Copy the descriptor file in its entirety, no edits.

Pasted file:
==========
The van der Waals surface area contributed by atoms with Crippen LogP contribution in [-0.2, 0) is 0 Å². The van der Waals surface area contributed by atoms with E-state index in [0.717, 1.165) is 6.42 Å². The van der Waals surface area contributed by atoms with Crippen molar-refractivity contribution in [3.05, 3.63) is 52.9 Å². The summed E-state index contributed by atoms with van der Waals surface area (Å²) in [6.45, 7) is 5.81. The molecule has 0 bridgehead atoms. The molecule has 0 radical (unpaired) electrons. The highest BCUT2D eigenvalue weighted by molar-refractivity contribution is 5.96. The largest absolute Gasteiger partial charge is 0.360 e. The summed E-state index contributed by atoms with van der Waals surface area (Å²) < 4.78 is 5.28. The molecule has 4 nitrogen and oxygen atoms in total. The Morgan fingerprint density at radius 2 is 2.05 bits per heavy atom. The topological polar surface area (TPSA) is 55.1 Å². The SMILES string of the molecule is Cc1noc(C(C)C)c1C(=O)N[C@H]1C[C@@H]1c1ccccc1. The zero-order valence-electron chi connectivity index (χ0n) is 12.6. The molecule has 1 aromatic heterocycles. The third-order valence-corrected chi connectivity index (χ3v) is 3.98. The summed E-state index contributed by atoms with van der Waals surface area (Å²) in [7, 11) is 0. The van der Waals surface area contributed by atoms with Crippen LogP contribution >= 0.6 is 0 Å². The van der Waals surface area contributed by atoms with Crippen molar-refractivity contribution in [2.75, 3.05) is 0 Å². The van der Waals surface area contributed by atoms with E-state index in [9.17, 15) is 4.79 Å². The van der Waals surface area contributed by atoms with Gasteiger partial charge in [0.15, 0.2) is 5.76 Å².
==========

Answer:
The van der Waals surface area contributed by atoms with Crippen LogP contribution in [-0.2, 0) is 0 Å². The van der Waals surface area contributed by atoms with E-state index in [0.717, 1.165) is 6.42 Å². The van der Waals surface area contributed by atoms with Crippen molar-refractivity contribution in [3.05, 3.63) is 52.9 Å². The summed E-state index contributed by atoms with van der Waals surface area (Å²) in [6.45, 7) is 5.81. The molecule has 0 bridgehead atoms. The molecule has 0 radical (unpaired) electrons. The highest BCUT2D eigenvalue weighted by molar-refractivity contribution is 5.96. The largest absolute Gasteiger partial charge is 0.360 e. The summed E-state index contributed by atoms with van der Waals surface area (Å²) < 4.78 is 5.28. The molecule has 4 nitrogen and oxygen atoms in total. The Morgan fingerprint density at radius 2 is 2.05 bits per heavy atom. The topological polar surface area (TPSA) is 55.1 Å². The SMILES string of the molecule is Cc1noc(C(C)C)c1C(=O)N[C@H]1C[C@@H]1c1ccccc1. The zero-order valence-electron chi connectivity index (χ0n) is 12.6. The molecule has 1 aromatic heterocycles. The third-order valence-corrected chi connectivity index (χ3v) is 3.98. The summed E-state index contributed by atoms with van der Waals surface area (Å²) in [7, 11) is 0. The van der Waals surface area contributed by atoms with Crippen LogP contribution >= 0.6 is 0 Å². The van der Waals surface area contributed by atoms with Crippen molar-refractivity contribution in [2.75, 3.05) is 0 Å². The van der Waals surface area contributed by atoms with E-state index in [9.17, 15) is 4.79 Å². The van der Waals surface area contributed by atoms with Gasteiger partial charge in [0.15, 0.2) is 5.76 Å².